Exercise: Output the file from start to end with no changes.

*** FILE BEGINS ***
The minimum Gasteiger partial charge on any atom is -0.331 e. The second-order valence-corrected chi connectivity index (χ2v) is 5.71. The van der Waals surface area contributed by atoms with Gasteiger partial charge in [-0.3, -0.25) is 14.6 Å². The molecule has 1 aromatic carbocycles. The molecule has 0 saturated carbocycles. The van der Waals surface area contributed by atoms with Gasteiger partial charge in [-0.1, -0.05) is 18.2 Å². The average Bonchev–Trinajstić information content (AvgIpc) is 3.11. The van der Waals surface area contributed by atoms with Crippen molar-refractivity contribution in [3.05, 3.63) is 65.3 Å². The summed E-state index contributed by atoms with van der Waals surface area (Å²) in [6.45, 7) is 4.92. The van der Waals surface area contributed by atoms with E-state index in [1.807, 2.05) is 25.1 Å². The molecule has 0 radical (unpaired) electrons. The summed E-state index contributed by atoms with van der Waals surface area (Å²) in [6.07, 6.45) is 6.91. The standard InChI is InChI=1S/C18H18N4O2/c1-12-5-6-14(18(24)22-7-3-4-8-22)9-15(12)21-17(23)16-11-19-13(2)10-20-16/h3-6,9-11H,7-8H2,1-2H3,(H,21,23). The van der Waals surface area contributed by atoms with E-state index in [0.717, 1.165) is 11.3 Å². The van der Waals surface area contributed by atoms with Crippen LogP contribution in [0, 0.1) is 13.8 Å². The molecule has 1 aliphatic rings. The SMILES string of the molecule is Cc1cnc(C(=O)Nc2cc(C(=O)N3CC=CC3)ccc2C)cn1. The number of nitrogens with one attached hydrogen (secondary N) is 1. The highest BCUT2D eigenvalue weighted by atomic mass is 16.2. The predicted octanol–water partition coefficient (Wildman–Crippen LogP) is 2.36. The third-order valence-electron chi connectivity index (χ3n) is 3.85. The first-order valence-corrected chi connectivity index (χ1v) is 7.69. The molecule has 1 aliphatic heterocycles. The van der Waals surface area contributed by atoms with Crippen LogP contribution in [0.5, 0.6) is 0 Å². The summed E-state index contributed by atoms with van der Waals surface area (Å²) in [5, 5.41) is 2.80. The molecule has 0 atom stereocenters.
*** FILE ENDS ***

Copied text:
The minimum Gasteiger partial charge on any atom is -0.331 e. The second-order valence-corrected chi connectivity index (χ2v) is 5.71. The van der Waals surface area contributed by atoms with Gasteiger partial charge in [-0.3, -0.25) is 14.6 Å². The molecule has 1 aromatic carbocycles. The molecule has 0 saturated carbocycles. The van der Waals surface area contributed by atoms with Gasteiger partial charge in [-0.1, -0.05) is 18.2 Å². The average Bonchev–Trinajstić information content (AvgIpc) is 3.11. The van der Waals surface area contributed by atoms with Crippen molar-refractivity contribution in [3.05, 3.63) is 65.3 Å². The summed E-state index contributed by atoms with van der Waals surface area (Å²) in [6.45, 7) is 4.92. The van der Waals surface area contributed by atoms with E-state index in [1.807, 2.05) is 25.1 Å². The molecule has 0 radical (unpaired) electrons. The summed E-state index contributed by atoms with van der Waals surface area (Å²) in [6.07, 6.45) is 6.91. The standard InChI is InChI=1S/C18H18N4O2/c1-12-5-6-14(18(24)22-7-3-4-8-22)9-15(12)21-17(23)16-11-19-13(2)10-20-16/h3-6,9-11H,7-8H2,1-2H3,(H,21,23). The van der Waals surface area contributed by atoms with E-state index in [0.717, 1.165) is 11.3 Å². The van der Waals surface area contributed by atoms with Crippen LogP contribution in [0, 0.1) is 13.8 Å². The molecule has 1 aliphatic rings. The SMILES string of the molecule is Cc1cnc(C(=O)Nc2cc(C(=O)N3CC=CC3)ccc2C)cn1. The number of nitrogens with one attached hydrogen (secondary N) is 1. The highest BCUT2D eigenvalue weighted by atomic mass is 16.2. The predicted octanol–water partition coefficient (Wildman–Crippen LogP) is 2.36. The third-order valence-electron chi connectivity index (χ3n) is 3.85. The first-order valence-corrected chi connectivity index (χ1v) is 7.69. The molecule has 1 aliphatic heterocycles. The van der Waals surface area contributed by atoms with Crippen LogP contribution in [0.5, 0.6) is 0 Å². The summed E-state index contributed by atoms with van der Waals surface area (Å²) in [5, 5.41) is 2.80. The molecule has 0 atom stereocenters.